The Collaborative Process of Visual Effects: From Previs To Post Previsualization is becoming an increasingly prevalent element in current film production techniques especially for large production but there is a chain of command in what each level might do. According to the panel, there are six different iterations: pre-vis, pitch vis, technical pre-vis, onset pre-vis, post vis and d-vis. David Morin, a technologist at Autodesk, first approaches the history of pre-vis. First it is sheer numbers. 49% of all box office receipts come from some sort of visual effects elements created in the computer. The percentage is up 5% from 2007. The timeline of pre-vis shows where it has come from. It was first used with action figures in a low tech version to plan the bike chase for “Return Of The Jedi” in 1983. In 1986, vector graphics were used to pre-vis for “The Boy Who Could Fly”. The next jump up  was in 1992 and involved more motion animation done by Frank Foster at Sony Imageworks for the car chase in “Striking Distance”. The flying sequence for “Judge Dredd” only two years later combined animation and the increasing propensity of vector. “Starship Troopers” in 1997 was the first pre-vis situation that was able to integrate camera movement. The big leap forward happened in 1999 with David Dozoretz in the design of the pod race as a pre-vis animatic for “Star Wars: The Phantom Menace”. “Fight Club”, the same year had sequences pre-vised by Colin Green at Pixel Liberation Front for the airline destruction sequence in which colors coded set extensions and layers. Then 3 years later virtual camera work for invisible effects was again integrated by Colin Green in pre-vizing “Panic Room”, again for director David Fincher. This is where the aspects of what are possible with this process begin.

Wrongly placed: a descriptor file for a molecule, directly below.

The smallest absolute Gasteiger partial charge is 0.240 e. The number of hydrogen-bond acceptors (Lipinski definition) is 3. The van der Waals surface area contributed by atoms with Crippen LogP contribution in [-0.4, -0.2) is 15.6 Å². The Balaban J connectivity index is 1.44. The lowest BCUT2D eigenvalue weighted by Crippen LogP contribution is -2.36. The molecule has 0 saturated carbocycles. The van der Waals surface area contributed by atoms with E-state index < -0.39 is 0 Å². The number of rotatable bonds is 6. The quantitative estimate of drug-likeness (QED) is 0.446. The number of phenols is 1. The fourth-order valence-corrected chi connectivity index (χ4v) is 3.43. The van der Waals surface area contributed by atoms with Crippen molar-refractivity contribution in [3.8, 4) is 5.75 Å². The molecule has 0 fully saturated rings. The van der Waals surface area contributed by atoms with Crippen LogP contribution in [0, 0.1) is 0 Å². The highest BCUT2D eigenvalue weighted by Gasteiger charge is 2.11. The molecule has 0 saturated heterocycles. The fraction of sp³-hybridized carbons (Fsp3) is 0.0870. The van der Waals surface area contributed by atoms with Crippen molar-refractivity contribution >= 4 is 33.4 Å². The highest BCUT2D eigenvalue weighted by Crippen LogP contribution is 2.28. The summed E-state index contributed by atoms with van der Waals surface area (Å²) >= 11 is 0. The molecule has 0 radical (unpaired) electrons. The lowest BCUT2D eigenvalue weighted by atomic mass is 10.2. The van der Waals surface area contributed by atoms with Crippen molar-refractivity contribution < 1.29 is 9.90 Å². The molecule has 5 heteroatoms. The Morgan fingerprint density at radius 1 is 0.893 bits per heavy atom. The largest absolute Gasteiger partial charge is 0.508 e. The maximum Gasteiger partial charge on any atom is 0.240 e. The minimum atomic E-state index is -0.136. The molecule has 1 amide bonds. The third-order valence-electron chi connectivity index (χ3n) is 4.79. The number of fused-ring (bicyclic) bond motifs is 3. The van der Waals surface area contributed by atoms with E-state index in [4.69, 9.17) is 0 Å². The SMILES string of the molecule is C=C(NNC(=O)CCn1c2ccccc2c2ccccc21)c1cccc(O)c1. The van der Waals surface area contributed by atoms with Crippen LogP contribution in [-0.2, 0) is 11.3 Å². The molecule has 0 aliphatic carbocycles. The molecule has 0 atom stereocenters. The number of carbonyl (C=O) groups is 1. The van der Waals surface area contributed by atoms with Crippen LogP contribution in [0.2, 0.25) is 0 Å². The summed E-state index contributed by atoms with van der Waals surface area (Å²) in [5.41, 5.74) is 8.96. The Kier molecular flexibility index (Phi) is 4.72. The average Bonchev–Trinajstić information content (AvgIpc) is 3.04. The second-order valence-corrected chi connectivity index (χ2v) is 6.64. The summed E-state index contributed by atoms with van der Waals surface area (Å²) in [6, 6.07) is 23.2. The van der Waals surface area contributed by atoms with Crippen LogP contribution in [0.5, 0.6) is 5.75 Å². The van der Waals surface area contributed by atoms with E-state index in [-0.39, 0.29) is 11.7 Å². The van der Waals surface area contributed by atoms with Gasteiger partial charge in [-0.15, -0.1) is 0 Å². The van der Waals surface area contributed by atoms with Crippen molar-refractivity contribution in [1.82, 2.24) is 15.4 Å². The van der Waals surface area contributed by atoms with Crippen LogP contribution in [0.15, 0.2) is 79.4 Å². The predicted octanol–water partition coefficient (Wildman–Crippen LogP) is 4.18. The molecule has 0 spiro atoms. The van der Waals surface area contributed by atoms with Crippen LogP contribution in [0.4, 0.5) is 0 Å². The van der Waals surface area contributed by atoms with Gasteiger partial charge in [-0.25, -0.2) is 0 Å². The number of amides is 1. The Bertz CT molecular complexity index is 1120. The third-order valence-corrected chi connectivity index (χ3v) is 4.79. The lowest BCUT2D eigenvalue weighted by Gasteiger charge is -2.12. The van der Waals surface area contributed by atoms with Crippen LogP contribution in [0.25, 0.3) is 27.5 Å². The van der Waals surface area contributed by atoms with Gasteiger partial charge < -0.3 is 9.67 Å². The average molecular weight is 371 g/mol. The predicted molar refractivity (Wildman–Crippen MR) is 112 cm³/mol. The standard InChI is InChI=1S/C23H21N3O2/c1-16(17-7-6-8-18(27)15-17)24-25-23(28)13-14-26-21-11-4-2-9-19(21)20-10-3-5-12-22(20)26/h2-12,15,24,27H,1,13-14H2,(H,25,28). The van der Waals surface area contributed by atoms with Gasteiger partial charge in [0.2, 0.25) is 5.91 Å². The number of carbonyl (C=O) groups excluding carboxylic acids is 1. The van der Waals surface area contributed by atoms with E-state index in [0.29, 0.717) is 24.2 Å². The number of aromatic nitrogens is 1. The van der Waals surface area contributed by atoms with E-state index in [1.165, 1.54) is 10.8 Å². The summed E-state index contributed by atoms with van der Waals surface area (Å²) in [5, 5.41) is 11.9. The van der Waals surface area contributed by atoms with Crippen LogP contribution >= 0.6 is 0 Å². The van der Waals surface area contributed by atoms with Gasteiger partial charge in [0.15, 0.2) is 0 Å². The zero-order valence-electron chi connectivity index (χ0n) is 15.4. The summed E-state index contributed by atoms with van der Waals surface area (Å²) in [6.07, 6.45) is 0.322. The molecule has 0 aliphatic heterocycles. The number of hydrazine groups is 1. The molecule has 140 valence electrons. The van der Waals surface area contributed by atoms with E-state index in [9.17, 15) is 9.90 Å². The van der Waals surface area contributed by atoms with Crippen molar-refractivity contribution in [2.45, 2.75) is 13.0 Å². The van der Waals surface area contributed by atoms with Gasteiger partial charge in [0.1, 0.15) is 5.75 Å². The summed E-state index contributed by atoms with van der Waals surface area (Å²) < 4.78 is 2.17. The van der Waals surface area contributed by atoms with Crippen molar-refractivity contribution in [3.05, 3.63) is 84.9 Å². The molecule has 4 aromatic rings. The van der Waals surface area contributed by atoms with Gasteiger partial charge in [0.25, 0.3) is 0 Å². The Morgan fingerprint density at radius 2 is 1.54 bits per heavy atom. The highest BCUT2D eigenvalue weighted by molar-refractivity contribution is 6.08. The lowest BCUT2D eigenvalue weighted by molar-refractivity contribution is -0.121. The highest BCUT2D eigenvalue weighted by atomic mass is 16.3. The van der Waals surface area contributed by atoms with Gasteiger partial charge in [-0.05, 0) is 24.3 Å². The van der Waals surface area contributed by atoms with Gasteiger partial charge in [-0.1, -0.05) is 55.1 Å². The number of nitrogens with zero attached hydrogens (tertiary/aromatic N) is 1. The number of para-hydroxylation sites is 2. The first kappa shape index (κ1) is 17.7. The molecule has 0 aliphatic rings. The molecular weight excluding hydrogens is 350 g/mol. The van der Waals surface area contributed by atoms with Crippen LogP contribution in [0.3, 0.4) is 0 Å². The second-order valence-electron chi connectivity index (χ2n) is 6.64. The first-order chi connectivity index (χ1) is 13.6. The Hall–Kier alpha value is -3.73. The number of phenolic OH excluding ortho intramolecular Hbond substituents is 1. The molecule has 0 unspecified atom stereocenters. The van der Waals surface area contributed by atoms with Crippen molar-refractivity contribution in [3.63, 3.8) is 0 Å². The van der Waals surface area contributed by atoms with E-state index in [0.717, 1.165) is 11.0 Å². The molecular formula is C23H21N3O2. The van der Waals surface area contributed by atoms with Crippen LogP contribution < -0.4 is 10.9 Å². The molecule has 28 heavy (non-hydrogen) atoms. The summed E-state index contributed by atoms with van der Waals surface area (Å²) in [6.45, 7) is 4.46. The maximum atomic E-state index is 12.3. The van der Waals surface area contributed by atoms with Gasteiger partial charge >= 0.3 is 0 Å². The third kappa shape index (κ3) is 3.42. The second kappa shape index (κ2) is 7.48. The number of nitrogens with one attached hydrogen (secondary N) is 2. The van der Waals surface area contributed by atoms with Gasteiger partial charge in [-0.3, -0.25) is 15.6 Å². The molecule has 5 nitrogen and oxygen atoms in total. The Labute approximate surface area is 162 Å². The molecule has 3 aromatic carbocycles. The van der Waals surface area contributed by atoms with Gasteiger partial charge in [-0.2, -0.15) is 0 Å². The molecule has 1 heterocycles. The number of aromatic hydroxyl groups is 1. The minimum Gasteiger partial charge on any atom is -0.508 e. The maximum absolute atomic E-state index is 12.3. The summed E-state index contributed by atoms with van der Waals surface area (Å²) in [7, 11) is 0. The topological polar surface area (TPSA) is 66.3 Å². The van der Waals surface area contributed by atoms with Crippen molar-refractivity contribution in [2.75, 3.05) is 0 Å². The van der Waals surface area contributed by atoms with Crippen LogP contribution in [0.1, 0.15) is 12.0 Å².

Gale Ann Hurd, producer of “Terminator” and “Aliens”, then discussed “pitch vis”. The key she says is that in this current marketplace the reality is that you still need to pitch your product and set it up. Pitch Vis is especially good if you are working with first time filmmakers. You can show the financiers and the studio, if need be, the filmmaker’s sensibility through these animations and show how he/she can move the camera albeit in a virtual environment. She uses the example that she is currently working with a first time filmmaker who is a graphic novelist looking to make a debut as a feature director. They are working on pre-vis with a company called Image Engine who did work on “Fantastic Four 2” to create visuals to use as a pitch for a project entitled “The Hunted”.